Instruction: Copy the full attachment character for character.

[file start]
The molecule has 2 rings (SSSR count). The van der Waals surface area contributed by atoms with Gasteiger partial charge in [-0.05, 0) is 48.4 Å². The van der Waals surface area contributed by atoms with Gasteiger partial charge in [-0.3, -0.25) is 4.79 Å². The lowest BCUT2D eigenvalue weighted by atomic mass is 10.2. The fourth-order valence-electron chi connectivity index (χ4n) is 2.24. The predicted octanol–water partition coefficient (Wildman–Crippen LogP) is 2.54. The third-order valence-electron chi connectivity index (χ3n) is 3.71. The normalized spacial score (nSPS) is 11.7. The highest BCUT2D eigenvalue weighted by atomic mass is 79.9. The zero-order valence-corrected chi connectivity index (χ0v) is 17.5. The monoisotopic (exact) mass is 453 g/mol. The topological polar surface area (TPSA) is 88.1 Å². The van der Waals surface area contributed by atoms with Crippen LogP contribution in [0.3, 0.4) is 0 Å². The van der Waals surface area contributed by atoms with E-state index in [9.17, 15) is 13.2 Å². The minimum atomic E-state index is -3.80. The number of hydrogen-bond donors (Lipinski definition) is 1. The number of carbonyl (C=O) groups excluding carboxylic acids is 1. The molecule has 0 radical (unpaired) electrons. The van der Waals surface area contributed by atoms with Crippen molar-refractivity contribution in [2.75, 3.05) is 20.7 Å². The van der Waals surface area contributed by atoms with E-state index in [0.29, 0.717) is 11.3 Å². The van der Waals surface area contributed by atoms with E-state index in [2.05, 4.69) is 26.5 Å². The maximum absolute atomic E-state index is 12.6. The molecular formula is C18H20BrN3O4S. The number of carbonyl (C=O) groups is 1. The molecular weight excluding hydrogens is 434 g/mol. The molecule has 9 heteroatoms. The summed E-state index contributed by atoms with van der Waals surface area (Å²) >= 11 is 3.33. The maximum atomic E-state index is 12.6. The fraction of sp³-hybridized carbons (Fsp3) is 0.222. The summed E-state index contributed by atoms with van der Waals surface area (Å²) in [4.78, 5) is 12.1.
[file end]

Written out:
The molecule has 2 rings (SSSR count). The van der Waals surface area contributed by atoms with Gasteiger partial charge in [-0.05, 0) is 48.4 Å². The van der Waals surface area contributed by atoms with Gasteiger partial charge in [-0.3, -0.25) is 4.79 Å². The lowest BCUT2D eigenvalue weighted by atomic mass is 10.2. The fourth-order valence-electron chi connectivity index (χ4n) is 2.24. The predicted octanol–water partition coefficient (Wildman–Crippen LogP) is 2.54. The third-order valence-electron chi connectivity index (χ3n) is 3.71. The normalized spacial score (nSPS) is 11.7. The highest BCUT2D eigenvalue weighted by atomic mass is 79.9. The zero-order valence-corrected chi connectivity index (χ0v) is 17.5. The monoisotopic (exact) mass is 453 g/mol. The topological polar surface area (TPSA) is 88.1 Å². The van der Waals surface area contributed by atoms with Crippen LogP contribution in [0.3, 0.4) is 0 Å². The van der Waals surface area contributed by atoms with E-state index in [9.17, 15) is 13.2 Å². The minimum atomic E-state index is -3.80. The number of hydrogen-bond donors (Lipinski definition) is 1. The number of carbonyl (C=O) groups excluding carboxylic acids is 1. The molecule has 0 radical (unpaired) electrons. The van der Waals surface area contributed by atoms with Crippen molar-refractivity contribution in [2.75, 3.05) is 20.7 Å². The van der Waals surface area contributed by atoms with E-state index in [0.29, 0.717) is 11.3 Å². The van der Waals surface area contributed by atoms with E-state index in [2.05, 4.69) is 26.5 Å². The maximum absolute atomic E-state index is 12.6. The molecular formula is C18H20BrN3O4S. The number of carbonyl (C=O) groups is 1. The molecular weight excluding hydrogens is 434 g/mol. The molecule has 9 heteroatoms. The summed E-state index contributed by atoms with van der Waals surface area (Å²) >= 11 is 3.33. The maximum atomic E-state index is 12.6. The fraction of sp³-hybridized carbons (Fsp3) is 0.222. The summed E-state index contributed by atoms with van der Waals surface area (Å²) in [4.78, 5) is 12.1.